Operation Breakthrough sees uptick in demand for services due to inflation

KANSAS CITY, Mo. — Inflation is impacting everyone, but people living on the financial edge are getting help from charitable organizations like Operation Breakthrough.

Inside the organization’s food pantry, donation specialist Michell Jones said she is seeing more families needing help.

“Before the food and gas price went up, I would see our families once [or] twice a month,” Jones said. “Now, I’m seeing them like six, seven, nine times within the month.”

Meats and milk are some of the popular items families take from the pantry.

Jones, who is a single mother, is personally feeling the impact of inflation.

“When I buy my family pack, I usually was paying like $4.99. It’s $11.99 and up for a roll of toilet paper. Milk is $4.99,” she said. “I have a van and I usually took $40 and I could fill up. Now I’m taking anywhere from $70 to $80 dollars just to fill up.”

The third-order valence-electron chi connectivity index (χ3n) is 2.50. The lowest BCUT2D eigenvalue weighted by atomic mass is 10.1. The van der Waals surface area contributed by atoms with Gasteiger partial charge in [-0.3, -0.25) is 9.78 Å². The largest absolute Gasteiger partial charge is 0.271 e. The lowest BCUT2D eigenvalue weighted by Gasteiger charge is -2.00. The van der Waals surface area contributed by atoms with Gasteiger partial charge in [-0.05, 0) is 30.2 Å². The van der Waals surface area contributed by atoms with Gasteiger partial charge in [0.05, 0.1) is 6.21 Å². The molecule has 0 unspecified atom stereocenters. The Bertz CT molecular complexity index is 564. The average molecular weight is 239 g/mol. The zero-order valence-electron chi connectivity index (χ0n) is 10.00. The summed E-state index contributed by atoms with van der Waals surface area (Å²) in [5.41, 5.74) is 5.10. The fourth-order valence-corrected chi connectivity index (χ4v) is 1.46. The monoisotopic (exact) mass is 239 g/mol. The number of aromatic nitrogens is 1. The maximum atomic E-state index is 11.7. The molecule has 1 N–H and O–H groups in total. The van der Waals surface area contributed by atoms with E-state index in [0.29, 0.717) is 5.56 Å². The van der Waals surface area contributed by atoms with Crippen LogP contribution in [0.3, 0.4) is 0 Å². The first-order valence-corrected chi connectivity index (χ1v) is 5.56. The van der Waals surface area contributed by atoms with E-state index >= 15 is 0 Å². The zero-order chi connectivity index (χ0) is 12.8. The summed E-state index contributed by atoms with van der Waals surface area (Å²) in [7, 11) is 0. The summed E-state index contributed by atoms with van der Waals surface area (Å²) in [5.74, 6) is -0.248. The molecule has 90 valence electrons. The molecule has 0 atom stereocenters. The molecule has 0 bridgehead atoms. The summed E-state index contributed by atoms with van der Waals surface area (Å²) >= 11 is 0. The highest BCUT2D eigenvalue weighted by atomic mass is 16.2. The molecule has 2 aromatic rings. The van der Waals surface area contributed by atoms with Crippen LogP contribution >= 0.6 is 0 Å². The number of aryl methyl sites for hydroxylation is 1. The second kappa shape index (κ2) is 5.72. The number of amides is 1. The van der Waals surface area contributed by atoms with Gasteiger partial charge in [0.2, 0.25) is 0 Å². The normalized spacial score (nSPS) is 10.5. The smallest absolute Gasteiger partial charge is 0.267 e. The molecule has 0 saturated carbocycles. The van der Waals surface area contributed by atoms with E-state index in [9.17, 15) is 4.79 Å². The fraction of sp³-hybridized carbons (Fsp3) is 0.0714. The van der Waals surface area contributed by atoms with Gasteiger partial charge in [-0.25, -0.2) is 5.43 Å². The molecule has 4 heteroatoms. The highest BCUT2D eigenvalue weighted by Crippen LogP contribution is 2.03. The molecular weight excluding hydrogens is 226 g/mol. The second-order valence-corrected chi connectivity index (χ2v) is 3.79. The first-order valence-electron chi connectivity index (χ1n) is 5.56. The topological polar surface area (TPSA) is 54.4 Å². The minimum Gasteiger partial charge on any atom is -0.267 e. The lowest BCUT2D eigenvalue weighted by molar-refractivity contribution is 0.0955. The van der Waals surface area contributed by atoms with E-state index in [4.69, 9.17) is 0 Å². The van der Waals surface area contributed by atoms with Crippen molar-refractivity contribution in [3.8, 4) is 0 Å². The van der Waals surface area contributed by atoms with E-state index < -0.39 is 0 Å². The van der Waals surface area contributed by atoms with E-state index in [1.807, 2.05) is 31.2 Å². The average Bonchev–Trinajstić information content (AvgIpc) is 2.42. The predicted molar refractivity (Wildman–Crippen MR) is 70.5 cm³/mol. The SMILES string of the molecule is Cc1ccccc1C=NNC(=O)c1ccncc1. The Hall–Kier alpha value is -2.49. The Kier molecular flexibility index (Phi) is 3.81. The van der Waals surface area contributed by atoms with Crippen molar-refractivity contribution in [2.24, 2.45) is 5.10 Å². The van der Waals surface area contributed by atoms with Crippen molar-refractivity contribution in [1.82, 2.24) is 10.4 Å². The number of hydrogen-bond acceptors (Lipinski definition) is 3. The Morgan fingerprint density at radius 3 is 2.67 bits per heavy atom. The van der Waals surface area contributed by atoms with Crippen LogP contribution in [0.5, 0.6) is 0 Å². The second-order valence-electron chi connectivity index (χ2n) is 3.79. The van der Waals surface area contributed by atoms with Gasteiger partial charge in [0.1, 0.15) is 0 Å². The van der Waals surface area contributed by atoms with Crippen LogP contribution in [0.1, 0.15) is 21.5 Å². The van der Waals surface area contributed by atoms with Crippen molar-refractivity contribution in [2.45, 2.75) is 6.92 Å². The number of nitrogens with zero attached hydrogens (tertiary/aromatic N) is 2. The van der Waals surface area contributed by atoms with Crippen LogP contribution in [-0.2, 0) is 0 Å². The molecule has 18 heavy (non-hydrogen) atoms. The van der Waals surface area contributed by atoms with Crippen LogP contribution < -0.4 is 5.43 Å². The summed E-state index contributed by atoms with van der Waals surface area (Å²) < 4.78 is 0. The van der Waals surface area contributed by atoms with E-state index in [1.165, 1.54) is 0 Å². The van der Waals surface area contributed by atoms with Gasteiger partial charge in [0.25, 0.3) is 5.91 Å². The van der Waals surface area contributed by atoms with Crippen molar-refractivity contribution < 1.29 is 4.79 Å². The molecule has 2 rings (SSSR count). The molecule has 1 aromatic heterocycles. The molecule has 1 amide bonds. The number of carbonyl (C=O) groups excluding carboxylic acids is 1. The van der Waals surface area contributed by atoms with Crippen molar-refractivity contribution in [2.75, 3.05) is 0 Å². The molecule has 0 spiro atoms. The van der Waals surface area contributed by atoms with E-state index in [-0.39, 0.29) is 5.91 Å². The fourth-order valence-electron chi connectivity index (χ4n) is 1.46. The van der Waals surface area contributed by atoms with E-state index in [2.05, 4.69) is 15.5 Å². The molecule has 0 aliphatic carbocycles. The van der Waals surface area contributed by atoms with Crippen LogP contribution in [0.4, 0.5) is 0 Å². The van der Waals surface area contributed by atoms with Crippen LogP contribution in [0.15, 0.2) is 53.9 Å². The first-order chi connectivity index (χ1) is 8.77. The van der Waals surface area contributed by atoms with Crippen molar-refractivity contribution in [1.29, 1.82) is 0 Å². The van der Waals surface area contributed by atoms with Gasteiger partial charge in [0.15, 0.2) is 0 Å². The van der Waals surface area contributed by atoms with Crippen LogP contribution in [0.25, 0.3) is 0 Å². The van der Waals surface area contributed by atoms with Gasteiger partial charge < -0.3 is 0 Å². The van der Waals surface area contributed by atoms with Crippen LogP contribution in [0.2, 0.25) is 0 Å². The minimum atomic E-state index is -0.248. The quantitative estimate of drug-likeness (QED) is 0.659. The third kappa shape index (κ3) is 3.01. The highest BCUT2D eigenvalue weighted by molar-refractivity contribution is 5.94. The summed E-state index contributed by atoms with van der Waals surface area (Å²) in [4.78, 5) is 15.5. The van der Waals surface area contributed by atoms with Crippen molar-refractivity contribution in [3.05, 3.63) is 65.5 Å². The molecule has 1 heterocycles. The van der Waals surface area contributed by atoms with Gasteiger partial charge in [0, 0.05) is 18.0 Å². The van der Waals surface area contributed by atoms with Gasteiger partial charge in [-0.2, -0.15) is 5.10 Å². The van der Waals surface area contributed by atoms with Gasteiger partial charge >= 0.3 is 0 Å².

Jones said a financial crisis in April forced her to rely on the same food she handed out.

Operation Breakthrough is handing out more than food.

Mary Esselman, the president and CEO of Operation Breakthrough, said an economic and empowerment coach was hired earlier this year to help families manage their finances.

“It’s a coach that really sits down with families and works through their budget,” Esselman said. “With prices of different things going up, and families are trying to figure out how do I balance what I have and make sure I’m paying for what we need, she sits down with them and helps them look at their budget, figure out what they can do differently to try and make sure they can make ends meet each month.”

Despite a tough economic period, Esselman said people continue to donate.

“That offsets what we might otherwise have to spend or allows us to really pinpoint where our dollars are going to best serve families,” she said.

Beyond food and finacial advice, Esselman added the organization has given out gas cards to help people fuel their cars as gas prices reach nearly $5.


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